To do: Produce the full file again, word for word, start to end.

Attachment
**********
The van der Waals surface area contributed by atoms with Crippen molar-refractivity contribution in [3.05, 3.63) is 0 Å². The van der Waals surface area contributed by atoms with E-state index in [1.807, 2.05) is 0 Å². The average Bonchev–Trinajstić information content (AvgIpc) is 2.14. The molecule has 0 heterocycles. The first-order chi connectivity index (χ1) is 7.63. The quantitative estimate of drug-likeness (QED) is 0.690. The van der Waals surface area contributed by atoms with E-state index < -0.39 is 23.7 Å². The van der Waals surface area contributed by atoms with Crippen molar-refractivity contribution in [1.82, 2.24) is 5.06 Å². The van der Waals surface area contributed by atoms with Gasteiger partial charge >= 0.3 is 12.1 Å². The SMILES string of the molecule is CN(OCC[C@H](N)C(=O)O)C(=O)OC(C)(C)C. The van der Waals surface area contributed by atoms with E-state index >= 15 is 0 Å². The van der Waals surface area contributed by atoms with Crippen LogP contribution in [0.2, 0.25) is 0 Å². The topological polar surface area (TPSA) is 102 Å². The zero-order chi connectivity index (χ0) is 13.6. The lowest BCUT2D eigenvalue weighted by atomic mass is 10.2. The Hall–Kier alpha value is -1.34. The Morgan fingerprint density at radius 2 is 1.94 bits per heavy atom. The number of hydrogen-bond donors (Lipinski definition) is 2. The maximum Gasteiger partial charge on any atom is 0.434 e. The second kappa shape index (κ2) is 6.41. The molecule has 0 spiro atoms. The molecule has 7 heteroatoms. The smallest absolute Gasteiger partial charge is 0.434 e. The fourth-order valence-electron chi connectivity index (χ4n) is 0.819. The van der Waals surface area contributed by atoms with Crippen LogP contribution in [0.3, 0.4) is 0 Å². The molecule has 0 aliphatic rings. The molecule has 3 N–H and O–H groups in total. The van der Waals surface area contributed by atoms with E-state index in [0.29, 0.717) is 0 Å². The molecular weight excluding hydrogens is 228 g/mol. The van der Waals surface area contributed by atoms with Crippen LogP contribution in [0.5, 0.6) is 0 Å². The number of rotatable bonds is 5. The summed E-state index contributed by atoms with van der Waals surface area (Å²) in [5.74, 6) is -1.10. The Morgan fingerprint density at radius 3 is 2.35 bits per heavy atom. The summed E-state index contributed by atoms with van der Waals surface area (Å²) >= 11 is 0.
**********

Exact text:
The van der Waals surface area contributed by atoms with Crippen molar-refractivity contribution in [3.05, 3.63) is 0 Å². The van der Waals surface area contributed by atoms with E-state index in [1.807, 2.05) is 0 Å². The average Bonchev–Trinajstić information content (AvgIpc) is 2.14. The molecule has 0 heterocycles. The first-order chi connectivity index (χ1) is 7.63. The quantitative estimate of drug-likeness (QED) is 0.690. The van der Waals surface area contributed by atoms with E-state index < -0.39 is 23.7 Å². The van der Waals surface area contributed by atoms with Crippen molar-refractivity contribution in [1.82, 2.24) is 5.06 Å². The van der Waals surface area contributed by atoms with Gasteiger partial charge >= 0.3 is 12.1 Å². The SMILES string of the molecule is CN(OCC[C@H](N)C(=O)O)C(=O)OC(C)(C)C. The van der Waals surface area contributed by atoms with E-state index >= 15 is 0 Å². The van der Waals surface area contributed by atoms with Crippen LogP contribution in [0.2, 0.25) is 0 Å². The topological polar surface area (TPSA) is 102 Å². The zero-order chi connectivity index (χ0) is 13.6. The lowest BCUT2D eigenvalue weighted by atomic mass is 10.2. The Hall–Kier alpha value is -1.34. The Morgan fingerprint density at radius 2 is 1.94 bits per heavy atom. The number of hydrogen-bond donors (Lipinski definition) is 2. The maximum Gasteiger partial charge on any atom is 0.434 e. The second kappa shape index (κ2) is 6.41. The molecule has 0 spiro atoms. The molecule has 7 heteroatoms. The smallest absolute Gasteiger partial charge is 0.434 e. The fourth-order valence-electron chi connectivity index (χ4n) is 0.819. The van der Waals surface area contributed by atoms with Crippen LogP contribution in [0.3, 0.4) is 0 Å². The molecule has 0 aliphatic rings. The molecule has 3 N–H and O–H groups in total. The van der Waals surface area contributed by atoms with E-state index in [0.29, 0.717) is 0 Å². The molecular weight excluding hydrogens is 228 g/mol. The van der Waals surface area contributed by atoms with Crippen LogP contribution in [0.5, 0.6) is 0 Å². The number of rotatable bonds is 5. The summed E-state index contributed by atoms with van der Waals surface area (Å²) in [5.74, 6) is -1.10. The Morgan fingerprint density at radius 3 is 2.35 bits per heavy atom. The summed E-state index contributed by atoms with van der Waals surface area (Å²) >= 11 is 0.